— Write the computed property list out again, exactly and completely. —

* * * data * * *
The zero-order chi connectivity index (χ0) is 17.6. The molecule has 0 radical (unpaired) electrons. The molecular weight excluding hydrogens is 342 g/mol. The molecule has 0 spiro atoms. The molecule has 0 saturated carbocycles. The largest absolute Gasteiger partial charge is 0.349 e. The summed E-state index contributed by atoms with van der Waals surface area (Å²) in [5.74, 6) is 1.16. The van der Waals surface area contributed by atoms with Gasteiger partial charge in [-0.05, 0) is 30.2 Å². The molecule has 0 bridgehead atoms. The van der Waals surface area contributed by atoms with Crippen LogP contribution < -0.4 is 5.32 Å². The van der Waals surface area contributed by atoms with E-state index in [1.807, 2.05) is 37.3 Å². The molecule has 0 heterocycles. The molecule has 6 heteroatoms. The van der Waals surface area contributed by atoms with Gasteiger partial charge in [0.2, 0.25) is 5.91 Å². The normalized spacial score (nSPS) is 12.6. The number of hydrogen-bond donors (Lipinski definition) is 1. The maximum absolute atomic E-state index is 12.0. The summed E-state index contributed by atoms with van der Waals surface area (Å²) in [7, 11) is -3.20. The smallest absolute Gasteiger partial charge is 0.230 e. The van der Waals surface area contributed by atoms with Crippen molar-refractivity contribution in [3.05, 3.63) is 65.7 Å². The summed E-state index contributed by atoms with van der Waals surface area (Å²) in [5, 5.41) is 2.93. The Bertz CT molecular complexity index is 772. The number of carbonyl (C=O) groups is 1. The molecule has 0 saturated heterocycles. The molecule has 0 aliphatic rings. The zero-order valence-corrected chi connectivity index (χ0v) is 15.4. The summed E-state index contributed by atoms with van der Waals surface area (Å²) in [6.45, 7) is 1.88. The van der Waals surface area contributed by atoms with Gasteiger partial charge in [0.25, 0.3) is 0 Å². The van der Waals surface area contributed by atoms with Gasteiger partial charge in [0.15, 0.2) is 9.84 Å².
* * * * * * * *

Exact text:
The zero-order chi connectivity index (χ0) is 17.6. The molecule has 0 radical (unpaired) electrons. The molecular weight excluding hydrogens is 342 g/mol. The molecule has 0 spiro atoms. The molecule has 0 saturated carbocycles. The largest absolute Gasteiger partial charge is 0.349 e. The summed E-state index contributed by atoms with van der Waals surface area (Å²) in [5.74, 6) is 1.16. The van der Waals surface area contributed by atoms with Gasteiger partial charge in [-0.05, 0) is 30.2 Å². The molecule has 0 bridgehead atoms. The van der Waals surface area contributed by atoms with Crippen LogP contribution < -0.4 is 5.32 Å². The van der Waals surface area contributed by atoms with E-state index in [1.807, 2.05) is 37.3 Å². The molecule has 0 heterocycles. The molecule has 6 heteroatoms. The van der Waals surface area contributed by atoms with Gasteiger partial charge in [0.2, 0.25) is 5.91 Å². The normalized spacial score (nSPS) is 12.6. The number of hydrogen-bond donors (Lipinski definition) is 1. The maximum absolute atomic E-state index is 12.0. The summed E-state index contributed by atoms with van der Waals surface area (Å²) in [7, 11) is -3.20. The smallest absolute Gasteiger partial charge is 0.230 e. The van der Waals surface area contributed by atoms with Crippen molar-refractivity contribution in [3.05, 3.63) is 65.7 Å². The summed E-state index contributed by atoms with van der Waals surface area (Å²) in [5, 5.41) is 2.93. The Bertz CT molecular complexity index is 772. The number of carbonyl (C=O) groups is 1. The molecule has 0 saturated heterocycles. The molecule has 0 aliphatic rings. The zero-order valence-corrected chi connectivity index (χ0v) is 15.4. The summed E-state index contributed by atoms with van der Waals surface area (Å²) in [6.45, 7) is 1.88. The van der Waals surface area contributed by atoms with Gasteiger partial charge in [0.25, 0.3) is 0 Å². The van der Waals surface area contributed by atoms with Gasteiger partial charge in [0.15, 0.2) is 9.84 Å².